Democrats Putting the Cart Before the Horse When it Comes to the State Budget.

While the people of New Hampshire are going about their daily lives there’s a battle of philosophies going on at the State House—one that would have the state run up a tab and then worry about where the money to pay for it is coming from and the other that would have us look at the existing revenue and live within our means. Unfortunately, the former seems to be winning.

Perhaps Democrats serving in the Legislature should take a lesson from their constituents when it comes to budgeting, especially during these tough economic times. Just as John and Mary Doe are forced to live within their means, so too should state government. But instead, in the Democrat-controlled legislature, it has become about spending and not about cutting. In the last three years it has become about raising revenue through fees and taxes and not about living within our means. In crafting a budget for 2010-2011 Democrats have clearly put the “cart before the horse.”

They tipped their hand on their budgeting philosophy back in April of this year when House Floor Majority Leader Dan Eaton (d-Stoddard) stood before his colleagues on the House floor and told them, “It makes sense to know how much you’re spending before you decide how much money to raise.” I wonder how many of his constituents fill a supermarket shopping basket to the brim and then try and figure out where the money is coming from to pay for everything once they get to the checkout counter? It’s not the way our citizens run their family budget and state government should take a lesson.

The question among the conferees who are currently deciding between the House and the Senate budget seems to be to spend at the high House level or the much higher Senate level. When they should be discussing cuts, Democrats continue to talk about increases in spending and even higher taxes. The philosophy among State House Democrats for the past three years has been to spend first, raise taxes later and not to worry how much has been spent—once again putting the proverbial cart before the horse. In fact, they have increased General Fund spending by nearly 24% since they were given control of the two chambers three years ago. Republicans, on the other hand, believe that we should first see how much revenue we have, without inflating the figures, and then adjust our spending accordingly to live within our means—just as the people of New Hampshire must do in their everyday lives.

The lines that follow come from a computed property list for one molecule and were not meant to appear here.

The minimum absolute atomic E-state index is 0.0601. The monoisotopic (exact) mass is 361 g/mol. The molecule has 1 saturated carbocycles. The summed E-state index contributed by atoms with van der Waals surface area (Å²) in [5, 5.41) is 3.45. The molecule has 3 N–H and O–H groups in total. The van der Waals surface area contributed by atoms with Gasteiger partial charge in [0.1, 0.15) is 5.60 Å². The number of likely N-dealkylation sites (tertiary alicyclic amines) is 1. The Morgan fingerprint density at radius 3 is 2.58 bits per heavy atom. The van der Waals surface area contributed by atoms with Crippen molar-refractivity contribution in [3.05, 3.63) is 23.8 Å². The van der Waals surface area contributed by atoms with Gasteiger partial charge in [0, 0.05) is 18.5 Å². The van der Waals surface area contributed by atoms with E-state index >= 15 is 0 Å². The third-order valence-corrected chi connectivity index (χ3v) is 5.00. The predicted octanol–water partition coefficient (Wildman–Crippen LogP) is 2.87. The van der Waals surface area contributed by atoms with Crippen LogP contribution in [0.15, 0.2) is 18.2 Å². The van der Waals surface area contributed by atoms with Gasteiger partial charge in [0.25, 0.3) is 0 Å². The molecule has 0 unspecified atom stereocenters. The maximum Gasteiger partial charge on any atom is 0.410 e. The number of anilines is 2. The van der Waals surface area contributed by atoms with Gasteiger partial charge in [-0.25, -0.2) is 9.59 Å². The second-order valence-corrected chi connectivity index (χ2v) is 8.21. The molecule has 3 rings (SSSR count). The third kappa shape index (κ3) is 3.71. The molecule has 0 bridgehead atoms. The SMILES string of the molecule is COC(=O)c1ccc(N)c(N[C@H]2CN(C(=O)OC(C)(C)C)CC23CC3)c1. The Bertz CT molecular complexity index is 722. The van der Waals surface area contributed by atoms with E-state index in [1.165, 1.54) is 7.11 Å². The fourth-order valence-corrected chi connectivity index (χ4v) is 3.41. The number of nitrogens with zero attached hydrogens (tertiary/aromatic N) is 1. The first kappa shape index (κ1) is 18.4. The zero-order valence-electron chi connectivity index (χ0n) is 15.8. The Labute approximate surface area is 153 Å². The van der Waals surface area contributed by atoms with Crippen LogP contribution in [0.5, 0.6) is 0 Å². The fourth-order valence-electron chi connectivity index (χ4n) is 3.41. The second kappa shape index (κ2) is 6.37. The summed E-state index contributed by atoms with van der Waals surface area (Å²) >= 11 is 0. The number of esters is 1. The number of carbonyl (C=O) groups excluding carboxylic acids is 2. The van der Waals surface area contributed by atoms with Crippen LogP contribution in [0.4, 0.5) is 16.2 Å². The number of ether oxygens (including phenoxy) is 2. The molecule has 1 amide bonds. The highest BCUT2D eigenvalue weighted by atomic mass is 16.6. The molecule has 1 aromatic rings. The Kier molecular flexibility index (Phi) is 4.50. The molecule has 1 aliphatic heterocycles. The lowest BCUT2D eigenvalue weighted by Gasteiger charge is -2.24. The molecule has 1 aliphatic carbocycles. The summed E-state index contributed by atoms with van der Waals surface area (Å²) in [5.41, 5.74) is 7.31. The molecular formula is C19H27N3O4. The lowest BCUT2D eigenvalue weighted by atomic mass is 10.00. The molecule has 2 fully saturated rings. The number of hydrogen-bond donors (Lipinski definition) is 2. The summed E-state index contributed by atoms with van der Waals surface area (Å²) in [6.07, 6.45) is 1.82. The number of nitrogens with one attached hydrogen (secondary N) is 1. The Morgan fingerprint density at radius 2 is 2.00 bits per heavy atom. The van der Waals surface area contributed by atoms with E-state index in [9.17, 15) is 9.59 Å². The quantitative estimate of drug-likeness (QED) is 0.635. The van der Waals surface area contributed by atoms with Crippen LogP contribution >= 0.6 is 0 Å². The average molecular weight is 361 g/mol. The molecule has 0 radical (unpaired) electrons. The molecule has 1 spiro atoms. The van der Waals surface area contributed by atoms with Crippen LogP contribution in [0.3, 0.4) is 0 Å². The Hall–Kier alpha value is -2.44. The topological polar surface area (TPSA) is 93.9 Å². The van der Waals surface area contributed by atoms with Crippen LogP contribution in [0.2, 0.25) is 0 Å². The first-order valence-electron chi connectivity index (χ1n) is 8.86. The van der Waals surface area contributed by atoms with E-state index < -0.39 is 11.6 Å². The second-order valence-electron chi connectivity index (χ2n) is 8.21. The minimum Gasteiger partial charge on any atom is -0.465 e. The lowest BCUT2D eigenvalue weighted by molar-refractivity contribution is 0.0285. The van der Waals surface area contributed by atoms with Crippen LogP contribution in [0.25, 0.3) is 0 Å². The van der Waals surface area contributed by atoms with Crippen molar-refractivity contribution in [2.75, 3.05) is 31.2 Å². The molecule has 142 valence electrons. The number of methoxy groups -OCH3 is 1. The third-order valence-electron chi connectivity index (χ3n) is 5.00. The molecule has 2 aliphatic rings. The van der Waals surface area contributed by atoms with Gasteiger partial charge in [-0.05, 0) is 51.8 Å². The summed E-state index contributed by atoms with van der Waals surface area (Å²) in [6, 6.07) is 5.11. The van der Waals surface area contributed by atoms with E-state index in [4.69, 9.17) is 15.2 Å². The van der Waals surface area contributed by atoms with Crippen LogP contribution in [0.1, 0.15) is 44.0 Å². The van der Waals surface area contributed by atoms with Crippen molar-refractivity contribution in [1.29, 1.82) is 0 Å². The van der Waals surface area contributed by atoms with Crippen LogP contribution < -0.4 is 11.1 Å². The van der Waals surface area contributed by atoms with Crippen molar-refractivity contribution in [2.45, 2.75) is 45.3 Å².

The overall budget for the House for the two-year biennium is $5,002B while the Senate budget in General Fund dollars is $5,082B. However, the Senate added another $75M when they removed the liquor commission and placed it into a separate fund, leaving the difference between the two budgets in general fund dollars at about $155M.

In the court of public opinion, the discussion should not be whether we pass more taxes or turn to gambling to solve the budget crisis, but where we should cut in order to live within our means. In the end, Rep. Eaton got it backwards because it really makes more sense to decide how much money we have raised before deciding how much to spend. I believe that the people of New Hampshire have seen enough of the spend-and-tax Democrats and are looking to replace them with prudent Republicans who will spend less and lower state taxes.

Sherm Packard
House Republican Leader

Monday, June 8, 2009


In today’s economic environment, helping small businesses create new jobs needs to be our leading priority. Yes, we must take care of the displaced, but we must do it through job creation. The Democrats in Concord can’t seem to understand this. They keep adding more and more weight onto the state’s business community, expecting them to continue to fly. They have just done it again this week by adding more social safety net legislation at the expense of job creation. While they will now crow about “helping people” their policies will have the exact opposite impact.